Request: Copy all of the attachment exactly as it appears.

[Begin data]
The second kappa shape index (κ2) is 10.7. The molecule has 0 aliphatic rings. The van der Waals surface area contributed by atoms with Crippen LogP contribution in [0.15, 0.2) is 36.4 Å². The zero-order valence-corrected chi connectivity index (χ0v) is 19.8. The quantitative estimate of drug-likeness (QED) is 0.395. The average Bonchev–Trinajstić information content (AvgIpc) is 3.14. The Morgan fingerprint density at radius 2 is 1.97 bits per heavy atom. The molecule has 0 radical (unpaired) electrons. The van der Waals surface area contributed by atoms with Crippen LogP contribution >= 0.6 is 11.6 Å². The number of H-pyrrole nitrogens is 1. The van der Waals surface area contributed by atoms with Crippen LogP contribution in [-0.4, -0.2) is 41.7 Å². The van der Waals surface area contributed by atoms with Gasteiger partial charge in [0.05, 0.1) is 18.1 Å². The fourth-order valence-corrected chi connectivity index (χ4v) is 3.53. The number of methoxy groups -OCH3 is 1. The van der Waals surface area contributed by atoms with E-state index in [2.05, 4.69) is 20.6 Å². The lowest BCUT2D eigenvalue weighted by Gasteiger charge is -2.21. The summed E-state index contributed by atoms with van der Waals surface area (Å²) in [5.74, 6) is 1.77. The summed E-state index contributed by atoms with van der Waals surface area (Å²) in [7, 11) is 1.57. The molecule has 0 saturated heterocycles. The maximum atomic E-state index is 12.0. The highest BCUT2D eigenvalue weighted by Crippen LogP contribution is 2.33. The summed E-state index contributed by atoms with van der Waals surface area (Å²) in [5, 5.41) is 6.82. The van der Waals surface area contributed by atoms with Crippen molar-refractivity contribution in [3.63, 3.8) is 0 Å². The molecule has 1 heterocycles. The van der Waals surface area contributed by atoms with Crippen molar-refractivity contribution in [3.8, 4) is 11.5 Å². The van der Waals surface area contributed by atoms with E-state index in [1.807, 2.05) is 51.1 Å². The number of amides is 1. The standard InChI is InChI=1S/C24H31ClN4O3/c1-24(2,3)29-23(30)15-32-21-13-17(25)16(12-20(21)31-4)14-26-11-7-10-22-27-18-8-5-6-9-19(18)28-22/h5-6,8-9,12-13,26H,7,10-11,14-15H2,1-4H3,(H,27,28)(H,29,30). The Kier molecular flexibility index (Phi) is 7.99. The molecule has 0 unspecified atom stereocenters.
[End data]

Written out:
The second kappa shape index (κ2) is 10.7. The molecule has 0 aliphatic rings. The van der Waals surface area contributed by atoms with Crippen LogP contribution in [0.15, 0.2) is 36.4 Å². The zero-order valence-corrected chi connectivity index (χ0v) is 19.8. The quantitative estimate of drug-likeness (QED) is 0.395. The average Bonchev–Trinajstić information content (AvgIpc) is 3.14. The Morgan fingerprint density at radius 2 is 1.97 bits per heavy atom. The molecule has 0 radical (unpaired) electrons. The van der Waals surface area contributed by atoms with Crippen LogP contribution >= 0.6 is 11.6 Å². The number of H-pyrrole nitrogens is 1. The van der Waals surface area contributed by atoms with Crippen LogP contribution in [-0.4, -0.2) is 41.7 Å². The van der Waals surface area contributed by atoms with Gasteiger partial charge in [0.05, 0.1) is 18.1 Å². The fourth-order valence-corrected chi connectivity index (χ4v) is 3.53. The number of methoxy groups -OCH3 is 1. The van der Waals surface area contributed by atoms with E-state index in [2.05, 4.69) is 20.6 Å². The lowest BCUT2D eigenvalue weighted by Gasteiger charge is -2.21. The summed E-state index contributed by atoms with van der Waals surface area (Å²) in [5.74, 6) is 1.77. The summed E-state index contributed by atoms with van der Waals surface area (Å²) in [7, 11) is 1.57. The molecule has 0 saturated heterocycles. The maximum atomic E-state index is 12.0. The highest BCUT2D eigenvalue weighted by Crippen LogP contribution is 2.33. The summed E-state index contributed by atoms with van der Waals surface area (Å²) in [5, 5.41) is 6.82. The van der Waals surface area contributed by atoms with Crippen molar-refractivity contribution in [3.63, 3.8) is 0 Å². The molecule has 1 heterocycles. The van der Waals surface area contributed by atoms with Crippen molar-refractivity contribution in [3.8, 4) is 11.5 Å². The van der Waals surface area contributed by atoms with E-state index in [1.807, 2.05) is 51.1 Å². The number of amides is 1. The standard InChI is InChI=1S/C24H31ClN4O3/c1-24(2,3)29-23(30)15-32-21-13-17(25)16(12-20(21)31-4)14-26-11-7-10-22-27-18-8-5-6-9-19(18)28-22/h5-6,8-9,12-13,26H,7,10-11,14-15H2,1-4H3,(H,27,28)(H,29,30). The Kier molecular flexibility index (Phi) is 7.99. The molecule has 0 unspecified atom stereocenters.